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The Most Important Insights from the IPCC 1.5 °C Report

IPCC reports tend to be long and boring. Here is the short and interesting version of the latest report:

1.5 °C emissions pathways are truly daunting

It is difficult to see any realistic way in which we will achieve the 1.5 °C emissions reduction pathways illustrated below. Immediate and sharp reductions are needed, but even full adherence to all national Paris agreement commitments will result in annual emissions by 2030 that are double the requirement for achieving 1.5 °C. 

Large negative emissions will be required

As clearly illustrated in the figure above, most scenarios achieve net-zero emissions around 2050 and net-negative emissions afterwards. The illustrative scenarios (P1-P4) in the above figure are given below, showing that only P1 can achieve this outcome without bioenergy with CO2 capture and storage (BECCS). This scenario relies heavily on massive reductions in global energy consumption: 26% below today's levels by 2030. Given the growth demands of 6 billion (and counting) developing world citizens, we will do well to keep global energy consumption from increasing 26% by 2030. 

1.5 °C instead of 2 °C is important

As illustrated below, the five main reasons for concern increase significantly from 1.5 to 2 °C. Unique and threatened ecosystems (e.g. coral reefs, glaciers and the Arctic region) will be most severely affected by a further increase to 2 °C. The one that I'm most concerned about is the "distribution of impacts" risk rising from moderate to high. This essentially means that those billions of people least responsible for climate change will be at high risk of facing its worst impacts. The risk of large-scale singular events (e.g. massive sea level rise due to disintegration of the Greenland and Antarctic ice sheets) also becomes uncomfortably high at 2 °C.

Significant increase in available carbon budget

Even though the climate change community does not like to admit it, it has been clear for several years that climate models have been overpredicting global warming. The new IPCC report finally moderates climate models with actual observations and thereby calculates significant increases in carbon budgets. In essence, the budget that was previously linked to a 2 °C rise will now only lead to a 1.6 °C rise. 1.5 °C may well be practically impossible, but the sizable boost in carbon budget means that 2 °C now becomes a more realistic possibility.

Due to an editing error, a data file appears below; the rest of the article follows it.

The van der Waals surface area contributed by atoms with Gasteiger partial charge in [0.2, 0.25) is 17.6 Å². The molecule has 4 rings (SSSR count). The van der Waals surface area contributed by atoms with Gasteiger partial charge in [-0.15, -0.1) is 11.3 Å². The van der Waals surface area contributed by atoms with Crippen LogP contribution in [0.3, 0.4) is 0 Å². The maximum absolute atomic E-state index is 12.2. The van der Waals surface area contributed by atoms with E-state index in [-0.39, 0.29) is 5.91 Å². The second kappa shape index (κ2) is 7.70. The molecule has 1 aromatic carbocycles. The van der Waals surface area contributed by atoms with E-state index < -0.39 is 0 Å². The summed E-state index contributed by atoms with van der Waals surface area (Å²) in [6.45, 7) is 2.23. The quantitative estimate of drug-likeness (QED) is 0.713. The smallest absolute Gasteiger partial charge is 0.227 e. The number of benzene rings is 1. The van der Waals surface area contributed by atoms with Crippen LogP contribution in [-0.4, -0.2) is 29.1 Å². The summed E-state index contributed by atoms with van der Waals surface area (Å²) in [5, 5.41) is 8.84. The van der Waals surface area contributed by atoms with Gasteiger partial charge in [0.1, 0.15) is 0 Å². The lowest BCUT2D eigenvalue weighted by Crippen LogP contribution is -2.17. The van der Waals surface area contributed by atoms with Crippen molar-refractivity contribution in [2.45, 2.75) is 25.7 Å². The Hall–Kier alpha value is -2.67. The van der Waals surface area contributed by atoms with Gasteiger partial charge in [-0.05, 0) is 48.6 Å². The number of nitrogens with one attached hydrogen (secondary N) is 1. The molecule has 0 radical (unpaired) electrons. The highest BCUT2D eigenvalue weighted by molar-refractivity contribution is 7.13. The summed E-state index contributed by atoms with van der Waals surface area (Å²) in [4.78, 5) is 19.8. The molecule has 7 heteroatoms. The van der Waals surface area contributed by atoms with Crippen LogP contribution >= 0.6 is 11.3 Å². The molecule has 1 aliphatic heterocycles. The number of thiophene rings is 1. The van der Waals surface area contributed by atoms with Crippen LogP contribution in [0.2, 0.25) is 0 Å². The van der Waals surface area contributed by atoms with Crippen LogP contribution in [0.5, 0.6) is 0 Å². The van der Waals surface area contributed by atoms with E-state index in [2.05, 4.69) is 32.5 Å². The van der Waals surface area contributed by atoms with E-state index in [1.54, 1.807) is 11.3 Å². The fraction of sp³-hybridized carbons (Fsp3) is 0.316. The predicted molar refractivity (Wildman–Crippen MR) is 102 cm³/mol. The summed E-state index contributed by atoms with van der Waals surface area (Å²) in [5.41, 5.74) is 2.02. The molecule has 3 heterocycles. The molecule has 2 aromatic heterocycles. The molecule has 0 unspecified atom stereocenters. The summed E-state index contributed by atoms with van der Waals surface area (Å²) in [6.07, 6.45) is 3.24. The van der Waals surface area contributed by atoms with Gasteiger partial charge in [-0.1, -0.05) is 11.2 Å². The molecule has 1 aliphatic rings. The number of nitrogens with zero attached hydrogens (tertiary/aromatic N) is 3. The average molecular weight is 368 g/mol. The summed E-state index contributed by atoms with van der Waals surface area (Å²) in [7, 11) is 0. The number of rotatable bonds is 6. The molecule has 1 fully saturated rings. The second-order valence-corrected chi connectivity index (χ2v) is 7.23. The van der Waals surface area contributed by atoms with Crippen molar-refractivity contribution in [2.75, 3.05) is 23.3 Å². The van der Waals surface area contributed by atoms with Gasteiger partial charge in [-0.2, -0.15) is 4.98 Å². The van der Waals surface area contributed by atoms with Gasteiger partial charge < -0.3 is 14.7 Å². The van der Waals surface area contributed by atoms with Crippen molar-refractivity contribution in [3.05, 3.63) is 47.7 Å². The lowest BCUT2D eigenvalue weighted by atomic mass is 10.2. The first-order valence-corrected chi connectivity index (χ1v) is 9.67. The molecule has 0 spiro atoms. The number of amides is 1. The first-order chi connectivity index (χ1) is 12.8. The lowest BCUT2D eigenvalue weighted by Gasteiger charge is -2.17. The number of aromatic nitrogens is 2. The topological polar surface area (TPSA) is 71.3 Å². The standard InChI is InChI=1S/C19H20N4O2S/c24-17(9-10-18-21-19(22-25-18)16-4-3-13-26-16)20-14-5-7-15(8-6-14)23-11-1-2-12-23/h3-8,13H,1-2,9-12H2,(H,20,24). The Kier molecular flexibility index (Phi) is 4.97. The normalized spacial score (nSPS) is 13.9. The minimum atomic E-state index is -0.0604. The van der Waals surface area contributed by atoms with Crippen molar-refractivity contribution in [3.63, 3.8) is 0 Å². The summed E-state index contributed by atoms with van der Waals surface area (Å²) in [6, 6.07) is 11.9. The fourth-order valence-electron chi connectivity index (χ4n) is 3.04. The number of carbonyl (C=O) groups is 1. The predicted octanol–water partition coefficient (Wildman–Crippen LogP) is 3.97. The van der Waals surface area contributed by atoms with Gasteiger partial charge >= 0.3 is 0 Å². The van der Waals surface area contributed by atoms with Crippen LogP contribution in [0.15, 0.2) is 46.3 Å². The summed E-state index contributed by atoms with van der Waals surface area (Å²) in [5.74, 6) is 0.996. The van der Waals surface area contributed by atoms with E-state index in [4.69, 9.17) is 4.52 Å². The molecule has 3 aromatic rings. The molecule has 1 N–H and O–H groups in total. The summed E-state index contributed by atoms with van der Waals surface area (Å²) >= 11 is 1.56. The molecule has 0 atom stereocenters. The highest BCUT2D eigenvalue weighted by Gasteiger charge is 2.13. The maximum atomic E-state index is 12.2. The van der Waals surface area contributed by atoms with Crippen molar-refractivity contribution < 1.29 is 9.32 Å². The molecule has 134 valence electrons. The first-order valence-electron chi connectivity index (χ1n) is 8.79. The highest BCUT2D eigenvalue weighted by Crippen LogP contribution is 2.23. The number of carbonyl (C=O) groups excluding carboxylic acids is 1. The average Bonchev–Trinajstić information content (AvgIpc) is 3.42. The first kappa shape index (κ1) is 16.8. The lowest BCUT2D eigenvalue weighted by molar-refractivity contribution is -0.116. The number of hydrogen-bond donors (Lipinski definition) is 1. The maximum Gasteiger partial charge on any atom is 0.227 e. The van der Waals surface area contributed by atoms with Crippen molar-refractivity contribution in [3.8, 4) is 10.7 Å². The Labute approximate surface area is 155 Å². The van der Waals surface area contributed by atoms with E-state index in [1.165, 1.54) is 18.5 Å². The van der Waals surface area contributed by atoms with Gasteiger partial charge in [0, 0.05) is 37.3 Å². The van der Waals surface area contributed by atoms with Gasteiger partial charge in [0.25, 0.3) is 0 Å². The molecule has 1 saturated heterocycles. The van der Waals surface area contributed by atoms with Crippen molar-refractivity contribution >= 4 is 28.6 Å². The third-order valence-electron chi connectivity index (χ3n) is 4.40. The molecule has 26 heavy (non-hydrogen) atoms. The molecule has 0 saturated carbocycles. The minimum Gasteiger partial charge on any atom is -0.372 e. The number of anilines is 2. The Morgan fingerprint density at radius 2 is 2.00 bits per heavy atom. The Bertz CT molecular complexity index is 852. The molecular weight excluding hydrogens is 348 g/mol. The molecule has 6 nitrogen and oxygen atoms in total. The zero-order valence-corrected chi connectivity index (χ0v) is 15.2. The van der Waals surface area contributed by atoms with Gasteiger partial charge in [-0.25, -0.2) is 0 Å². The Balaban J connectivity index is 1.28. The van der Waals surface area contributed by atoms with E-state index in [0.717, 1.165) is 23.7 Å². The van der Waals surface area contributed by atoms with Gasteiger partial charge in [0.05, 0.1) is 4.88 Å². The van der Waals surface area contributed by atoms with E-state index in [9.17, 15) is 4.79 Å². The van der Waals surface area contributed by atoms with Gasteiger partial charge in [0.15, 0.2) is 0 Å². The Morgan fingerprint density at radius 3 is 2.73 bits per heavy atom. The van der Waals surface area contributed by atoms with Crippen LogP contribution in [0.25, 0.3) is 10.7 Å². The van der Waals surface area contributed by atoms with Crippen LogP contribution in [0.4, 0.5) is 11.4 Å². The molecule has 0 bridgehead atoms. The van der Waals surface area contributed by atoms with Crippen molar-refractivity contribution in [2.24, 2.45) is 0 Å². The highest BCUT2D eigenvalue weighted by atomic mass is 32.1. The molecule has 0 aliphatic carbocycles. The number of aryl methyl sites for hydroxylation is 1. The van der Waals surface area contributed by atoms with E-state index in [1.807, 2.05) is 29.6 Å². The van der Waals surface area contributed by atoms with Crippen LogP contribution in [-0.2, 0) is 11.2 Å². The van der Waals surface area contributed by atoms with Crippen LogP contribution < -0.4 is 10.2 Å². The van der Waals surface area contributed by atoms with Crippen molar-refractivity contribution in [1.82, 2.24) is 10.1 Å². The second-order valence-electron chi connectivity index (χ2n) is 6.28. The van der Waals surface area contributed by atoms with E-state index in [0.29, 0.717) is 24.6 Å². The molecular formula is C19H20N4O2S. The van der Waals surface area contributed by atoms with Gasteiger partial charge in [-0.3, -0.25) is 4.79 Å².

Synergies with sustainable development goals

The report is confident that the 1.5 °C scenario has much greater synergies than trade-offs with other sustainable development goals. It is clearly acknowledged that low energy demand (e.g. the P1 scenario discussed above) and low general consumption are critical for increasing synergies and limiting trade-offs. This is something I wholeheartedly agree with, but I think the rate of consumer demand reduction assumed in preparing the figure below is unfortunately completely unrealistic. 

Aim for the stars and maybe reach the moon

In general, my impression of the IPCC 1.5 °C report is that it was written to encourage the world to try and reach 1.5 °C and, in so doing, maybe achieve 2 °C. Even though I think that 1.5 °C is essentially impossible, the significantly increased carbon budget means that 2 °C could be achieved if enough people commit to the 1.5 °C ideal. I sincerely hope that this report will contribute significantly to the growing sense of climate urgency around the world.  

Content Discussion

Matt Chester's picture
Matt Chester on October 10, 2018

Great breakdown of the key takeaways-- even for energy industry wonks it's true that the reports can be a slog to get through. I also appreciate you pointing out how, despite the doom and gloom message, there were reasons for optimism spread throughout as well. It's a daunting challenge, but one I'm (perhaps naively) confident the world is ready to address in a real way

Schalk Cloete's picture
Schalk Cloete on October 11, 2018

Thanks, Matt. Personally, I'll start believing the world is ready to address the climate change issue when CO2 pricing schemes start to gain some real momentum all around the world. The complicated mishmash of clean energy policies currently in place may well be doing more harm than good.

Aside from that, there are signs that the typical Western consumerist mindset is slowly going out of fashion, but still not nearly quickly enough. 

Rick Engebretson's picture
Rick Engebretson on October 10, 2018

Just curious (and lazy), what is "AFOLU" ? Otherwise, delighted to finally see a conclusion that "bioenergy" and black dirt are considered good science. After 30 years solitude in the wilderness, this cranky old man can wither in peace. Best regards, young dude.

Schalk Cloete's picture
Schalk Cloete on October 11, 2018

AFOLU stands for "Agriculture, forestry and land use". Essentially all the major greenhouse gas sources not directly attributable to fossil fuel combustion or transformation. The negative emissions from AFOLU in the graph above come primarily from reforestation. 

Yes, as meaningful climate action continues to be delayed, the world will increasingly be forced to acknowledge the merits of bioenergy as a direct practical substitute for fossil fuels and a potential CO2 sink. Interestingly, bioenergy was a major focus of the recent IEA short-term renewables outlook, where it is acknowledged that bioenergy currently provides 4x the energy of wind and solar combined. It will also account for 30% of renewable energy growth over the next 5 years.